Posted In: Election 2012, Michigan, Multimedia, Uncategorized, Workers' Rights
by Félix Pérez
Republican presidential candidate Mitt Romney waded into rough water while on the campaign trail in Michigan Thursday, February 16, when he doubled down on his support for a national right to work law despite the state’s governor, who endorsed Romney, saying he considers the issue “very divisive” and that there are more important issues facing the state.
“We’re going to have right-to-work where union members decide whether they will belong to the union,” Romney said at a campaign stop at a steel processing plant.
Even Governor Rick Snyder, who has earned the wrath of educators and workers statewide for making $1.2 billon cuts to schools, universities and local governments while cutting the corporate income tax by $1.8 billion and asking for $180 million in concessions from public employees, won’t go near right to work, which convulsed neighboring Indiana for months.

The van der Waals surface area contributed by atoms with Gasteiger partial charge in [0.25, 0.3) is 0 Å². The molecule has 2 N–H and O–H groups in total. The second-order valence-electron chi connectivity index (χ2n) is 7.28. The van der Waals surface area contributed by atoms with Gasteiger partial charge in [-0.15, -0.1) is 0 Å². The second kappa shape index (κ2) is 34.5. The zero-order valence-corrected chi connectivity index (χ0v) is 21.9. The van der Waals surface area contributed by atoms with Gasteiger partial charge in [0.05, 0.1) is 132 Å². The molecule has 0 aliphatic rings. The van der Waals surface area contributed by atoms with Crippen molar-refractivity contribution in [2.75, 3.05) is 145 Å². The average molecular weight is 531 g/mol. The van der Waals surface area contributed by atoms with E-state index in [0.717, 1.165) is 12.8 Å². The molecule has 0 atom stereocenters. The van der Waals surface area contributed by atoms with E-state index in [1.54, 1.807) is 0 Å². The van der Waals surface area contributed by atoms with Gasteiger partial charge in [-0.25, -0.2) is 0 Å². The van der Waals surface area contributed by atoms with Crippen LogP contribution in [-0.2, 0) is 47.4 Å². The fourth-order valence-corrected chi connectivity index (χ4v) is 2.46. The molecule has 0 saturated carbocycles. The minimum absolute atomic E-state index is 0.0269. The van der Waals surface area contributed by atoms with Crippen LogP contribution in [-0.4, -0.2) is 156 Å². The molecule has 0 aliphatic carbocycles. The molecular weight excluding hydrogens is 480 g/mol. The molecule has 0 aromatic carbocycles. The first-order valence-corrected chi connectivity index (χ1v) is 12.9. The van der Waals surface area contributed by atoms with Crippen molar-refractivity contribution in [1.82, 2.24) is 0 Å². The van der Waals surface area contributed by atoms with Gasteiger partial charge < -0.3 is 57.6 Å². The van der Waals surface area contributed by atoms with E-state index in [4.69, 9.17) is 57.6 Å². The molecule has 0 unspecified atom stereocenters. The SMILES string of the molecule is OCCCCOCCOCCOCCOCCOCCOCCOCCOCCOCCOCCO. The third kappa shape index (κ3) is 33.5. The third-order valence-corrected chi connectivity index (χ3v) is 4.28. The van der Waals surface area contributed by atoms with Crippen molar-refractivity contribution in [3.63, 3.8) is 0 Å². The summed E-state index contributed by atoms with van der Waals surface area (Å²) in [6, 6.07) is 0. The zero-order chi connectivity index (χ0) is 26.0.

“I’m firm in my position that it shouldn’t be something I want to see on my desk and we shouldn’t be spending time in Michigan on it,” said Snyder, offering what some characterized as a less-than-full-throated endorsement of Romney.
Romney said if elected president he would use the “bully pulpit” to encourage states to enact right to work laws. He has previously pledged to dismantle the National Labor Relations Board, the federal agency charged with enforcing legal and regulatory protections for workers and against employer abuses.
A report by the Economic Policy Institute calls right to work the “wrong answer for Michigan’s economy.” Right to work laws, the report concludes, do not boost job growth in states that adopt them, and they lower wages and reduce benefits for both union and non-union workers.
Michigan will hold its Republican presidential primary February 28.
Learn more about where Romney and other presidential candidates stand on the issues that matter to the middle class. Receive weekly emails to stay up to date on Election 2012 and efforts nationwide to push back against right to work and other anti-worker legislative proposals.